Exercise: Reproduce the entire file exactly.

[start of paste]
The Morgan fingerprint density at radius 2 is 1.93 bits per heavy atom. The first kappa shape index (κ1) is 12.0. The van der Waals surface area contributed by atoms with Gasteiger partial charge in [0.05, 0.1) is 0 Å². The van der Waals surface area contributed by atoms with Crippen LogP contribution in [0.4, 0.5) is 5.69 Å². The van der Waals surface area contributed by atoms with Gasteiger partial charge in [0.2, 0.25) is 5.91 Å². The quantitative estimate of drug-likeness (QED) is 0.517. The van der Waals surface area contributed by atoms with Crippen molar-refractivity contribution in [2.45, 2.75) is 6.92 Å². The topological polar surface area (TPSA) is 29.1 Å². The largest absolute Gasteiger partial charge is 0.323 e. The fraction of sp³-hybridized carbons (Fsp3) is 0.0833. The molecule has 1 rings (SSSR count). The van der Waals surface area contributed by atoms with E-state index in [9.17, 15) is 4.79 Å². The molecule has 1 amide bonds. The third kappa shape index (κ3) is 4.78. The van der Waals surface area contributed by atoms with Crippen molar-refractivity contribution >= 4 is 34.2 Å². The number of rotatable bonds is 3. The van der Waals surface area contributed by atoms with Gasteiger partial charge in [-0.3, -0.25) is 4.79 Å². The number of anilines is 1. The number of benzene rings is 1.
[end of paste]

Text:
The Morgan fingerprint density at radius 2 is 1.93 bits per heavy atom. The first kappa shape index (κ1) is 12.0. The van der Waals surface area contributed by atoms with Gasteiger partial charge in [0.05, 0.1) is 0 Å². The van der Waals surface area contributed by atoms with Crippen LogP contribution in [0.4, 0.5) is 5.69 Å². The van der Waals surface area contributed by atoms with Gasteiger partial charge in [0.2, 0.25) is 5.91 Å². The quantitative estimate of drug-likeness (QED) is 0.517. The van der Waals surface area contributed by atoms with Crippen molar-refractivity contribution in [2.45, 2.75) is 6.92 Å². The topological polar surface area (TPSA) is 29.1 Å². The largest absolute Gasteiger partial charge is 0.323 e. The fraction of sp³-hybridized carbons (Fsp3) is 0.0833. The molecule has 1 rings (SSSR count). The van der Waals surface area contributed by atoms with E-state index in [9.17, 15) is 4.79 Å². The molecule has 1 amide bonds. The third kappa shape index (κ3) is 4.78. The van der Waals surface area contributed by atoms with Crippen molar-refractivity contribution >= 4 is 34.2 Å². The number of rotatable bonds is 3. The van der Waals surface area contributed by atoms with Gasteiger partial charge in [-0.3, -0.25) is 4.79 Å². The number of anilines is 1. The number of benzene rings is 1.